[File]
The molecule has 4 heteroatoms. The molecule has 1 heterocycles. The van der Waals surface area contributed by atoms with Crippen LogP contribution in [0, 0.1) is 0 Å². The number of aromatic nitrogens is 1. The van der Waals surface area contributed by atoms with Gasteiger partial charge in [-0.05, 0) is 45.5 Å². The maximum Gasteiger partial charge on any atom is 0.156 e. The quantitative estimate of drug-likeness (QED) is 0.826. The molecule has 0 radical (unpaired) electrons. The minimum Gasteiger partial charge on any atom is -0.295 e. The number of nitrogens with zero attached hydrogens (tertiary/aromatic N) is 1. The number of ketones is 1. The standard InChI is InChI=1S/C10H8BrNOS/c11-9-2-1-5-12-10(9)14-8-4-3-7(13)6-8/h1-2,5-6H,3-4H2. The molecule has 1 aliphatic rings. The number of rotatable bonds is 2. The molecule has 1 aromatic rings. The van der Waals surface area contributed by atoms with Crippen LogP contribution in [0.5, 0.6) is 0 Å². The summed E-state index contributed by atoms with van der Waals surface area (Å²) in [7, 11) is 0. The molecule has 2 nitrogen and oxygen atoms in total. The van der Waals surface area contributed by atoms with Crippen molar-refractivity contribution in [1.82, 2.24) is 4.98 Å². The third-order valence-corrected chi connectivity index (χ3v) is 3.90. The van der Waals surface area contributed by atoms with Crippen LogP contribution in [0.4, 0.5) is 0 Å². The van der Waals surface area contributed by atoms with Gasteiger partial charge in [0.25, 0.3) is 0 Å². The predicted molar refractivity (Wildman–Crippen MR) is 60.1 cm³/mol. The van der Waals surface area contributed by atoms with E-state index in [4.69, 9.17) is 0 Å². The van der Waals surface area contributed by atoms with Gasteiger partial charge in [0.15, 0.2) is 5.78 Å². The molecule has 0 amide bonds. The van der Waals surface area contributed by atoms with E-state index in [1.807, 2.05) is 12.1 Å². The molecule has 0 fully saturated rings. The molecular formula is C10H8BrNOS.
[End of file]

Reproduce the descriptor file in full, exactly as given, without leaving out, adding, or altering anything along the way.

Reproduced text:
The molecule has 4 heteroatoms. The molecule has 1 heterocycles. The van der Waals surface area contributed by atoms with Crippen LogP contribution in [0, 0.1) is 0 Å². The number of aromatic nitrogens is 1. The van der Waals surface area contributed by atoms with Gasteiger partial charge in [-0.05, 0) is 45.5 Å². The maximum Gasteiger partial charge on any atom is 0.156 e. The quantitative estimate of drug-likeness (QED) is 0.826. The molecule has 0 radical (unpaired) electrons. The minimum Gasteiger partial charge on any atom is -0.295 e. The number of nitrogens with zero attached hydrogens (tertiary/aromatic N) is 1. The number of ketones is 1. The standard InChI is InChI=1S/C10H8BrNOS/c11-9-2-1-5-12-10(9)14-8-4-3-7(13)6-8/h1-2,5-6H,3-4H2. The molecule has 1 aliphatic rings. The number of rotatable bonds is 2. The molecule has 1 aromatic rings. The van der Waals surface area contributed by atoms with Crippen LogP contribution in [0.5, 0.6) is 0 Å². The summed E-state index contributed by atoms with van der Waals surface area (Å²) in [7, 11) is 0. The molecule has 2 nitrogen and oxygen atoms in total. The van der Waals surface area contributed by atoms with Crippen molar-refractivity contribution in [1.82, 2.24) is 4.98 Å². The third-order valence-corrected chi connectivity index (χ3v) is 3.90. The van der Waals surface area contributed by atoms with Crippen LogP contribution in [0.4, 0.5) is 0 Å². The van der Waals surface area contributed by atoms with Gasteiger partial charge in [0.25, 0.3) is 0 Å². The predicted molar refractivity (Wildman–Crippen MR) is 60.1 cm³/mol. The van der Waals surface area contributed by atoms with E-state index in [4.69, 9.17) is 0 Å². The van der Waals surface area contributed by atoms with Gasteiger partial charge in [0.15, 0.2) is 5.78 Å². The molecule has 0 amide bonds. The van der Waals surface area contributed by atoms with E-state index in [1.807, 2.05) is 12.1 Å². The molecule has 0 fully saturated rings. The molecular formula is C10H8BrNOS.